A COUNCIL spent almost £10,000 sending officers and elected members to a string of destinations across Europe while deciding how to deal with its residents’ household rubbish.
North Lincolnshire Council paid for five and six-man teams of employees and elected councillors to take trips to Spain, Slovenia, Switzerland, Germany, Holland and even the Isle Of Wight while preparing to sign a new £250m long-term contract for dealing with domestic waste in the local area.
All the foreign trips took place over a 15-month period between December 2008 and February 2010.
The council said the fact-finding missions were essential to making the right decision on how to deal with North Lincolnshire’s household waste, describing the £10,000 total cost of the trips as a “small price to pay” in the context of agreeing a contract which would serve the area for the next quarter of a century.
The trips taken by up to six councillors and officers at a time, included three days in the city of Bremen, in north-west Germany, at a conference discussing how rubbish can be burnt to make heat and electrical energy, and two days at Valladolid in northern Spain inspecting a biological treatment plant.
There were also two days in Amsterdam visiting an organic waste facility, costing £1,600 for two councillors and three officers, and single-night trips to visit waste plants in Slovenia and Zurich which cost the taxpayer £1,500 and £750 respectively.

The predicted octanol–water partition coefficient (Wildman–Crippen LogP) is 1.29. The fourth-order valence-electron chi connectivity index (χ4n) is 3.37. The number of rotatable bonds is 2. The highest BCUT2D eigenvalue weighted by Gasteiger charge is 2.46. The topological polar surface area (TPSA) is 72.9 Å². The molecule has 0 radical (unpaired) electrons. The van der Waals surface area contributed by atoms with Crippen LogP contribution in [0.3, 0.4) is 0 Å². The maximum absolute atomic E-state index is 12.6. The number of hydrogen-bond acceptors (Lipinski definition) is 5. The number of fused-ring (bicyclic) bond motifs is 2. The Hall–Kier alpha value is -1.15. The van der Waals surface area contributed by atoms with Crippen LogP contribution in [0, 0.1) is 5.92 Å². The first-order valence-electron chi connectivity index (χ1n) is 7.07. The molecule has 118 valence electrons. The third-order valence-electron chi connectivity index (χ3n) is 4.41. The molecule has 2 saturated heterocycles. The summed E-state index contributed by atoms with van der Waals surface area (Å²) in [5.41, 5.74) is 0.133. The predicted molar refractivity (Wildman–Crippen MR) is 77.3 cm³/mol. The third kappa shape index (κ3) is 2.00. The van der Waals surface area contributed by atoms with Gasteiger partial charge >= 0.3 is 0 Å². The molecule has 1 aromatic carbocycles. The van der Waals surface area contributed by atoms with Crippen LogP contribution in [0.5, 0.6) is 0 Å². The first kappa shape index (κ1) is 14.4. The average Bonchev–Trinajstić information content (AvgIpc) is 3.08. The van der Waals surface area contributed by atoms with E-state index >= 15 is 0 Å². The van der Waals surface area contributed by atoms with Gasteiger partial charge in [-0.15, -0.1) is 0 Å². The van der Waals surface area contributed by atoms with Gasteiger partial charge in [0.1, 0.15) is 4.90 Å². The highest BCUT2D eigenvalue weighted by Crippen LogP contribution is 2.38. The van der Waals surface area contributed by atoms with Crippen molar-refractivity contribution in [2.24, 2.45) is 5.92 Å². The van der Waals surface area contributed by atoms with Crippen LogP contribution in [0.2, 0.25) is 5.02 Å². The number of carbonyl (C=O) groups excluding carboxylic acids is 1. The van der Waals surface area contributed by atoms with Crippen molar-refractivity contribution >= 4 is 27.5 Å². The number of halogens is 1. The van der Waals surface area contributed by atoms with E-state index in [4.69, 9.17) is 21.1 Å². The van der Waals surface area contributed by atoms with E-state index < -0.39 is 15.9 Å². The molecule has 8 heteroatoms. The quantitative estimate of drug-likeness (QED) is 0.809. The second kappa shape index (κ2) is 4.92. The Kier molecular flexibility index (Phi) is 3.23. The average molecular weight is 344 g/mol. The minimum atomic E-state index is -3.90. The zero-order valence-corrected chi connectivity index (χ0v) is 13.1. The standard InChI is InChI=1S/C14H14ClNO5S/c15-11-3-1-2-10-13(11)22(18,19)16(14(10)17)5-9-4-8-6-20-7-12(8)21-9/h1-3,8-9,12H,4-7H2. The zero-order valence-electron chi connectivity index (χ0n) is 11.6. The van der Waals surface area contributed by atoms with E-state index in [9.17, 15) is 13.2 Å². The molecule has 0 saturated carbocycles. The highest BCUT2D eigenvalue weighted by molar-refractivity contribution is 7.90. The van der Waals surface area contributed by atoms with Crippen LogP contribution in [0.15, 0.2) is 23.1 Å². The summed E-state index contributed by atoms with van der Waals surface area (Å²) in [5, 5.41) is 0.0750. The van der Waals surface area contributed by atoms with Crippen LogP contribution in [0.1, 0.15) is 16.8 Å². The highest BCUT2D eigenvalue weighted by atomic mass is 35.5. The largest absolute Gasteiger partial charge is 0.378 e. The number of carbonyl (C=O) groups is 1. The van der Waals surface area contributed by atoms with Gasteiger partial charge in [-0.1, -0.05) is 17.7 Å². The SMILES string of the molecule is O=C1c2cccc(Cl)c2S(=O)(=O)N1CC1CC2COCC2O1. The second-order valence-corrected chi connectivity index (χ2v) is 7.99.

A two-day trip to the Isle of Wight in June 2009, for three councillors and three officers, cost a further £1,000 in rail fares, ferries and hotel accommodation.
The council has still not made a final decision over the future of the area’s waste, having narrowed its decision down to two preferred bidders for the long-term contract who made final submissions last April.
An announcement is expected later this year.
A North Lincolnshire Council spokeswoman said: “The value of the new residual waste treatment contract is £250m.
“The total of £10,000 is just a fraction of this cost, and is a small price to pay for a major contract that will deal with the area’s waste over the next 27 years.
“It is vital that when dealing with a contract of this magnitude, we get it right.
“The visits were valuable in helping us do that, and we gained a lot of knowledge to help us move forward with the project.
“The choice of technologies offered by bidders was wide, and it was right and proper that the council made an informed decision on the choice of the preferred solution.
“The fact-finding visits were not undertaken until we had detailed proposals and we were down to eight bidders for the two contracts.”
She added that the visits had cross-party attendance from council members and were disclosed to the local press beforehand. She also said cost savings had been achieved in some cases by making bookings through money-saving websites and using officers’ personal credit cards where appropriate.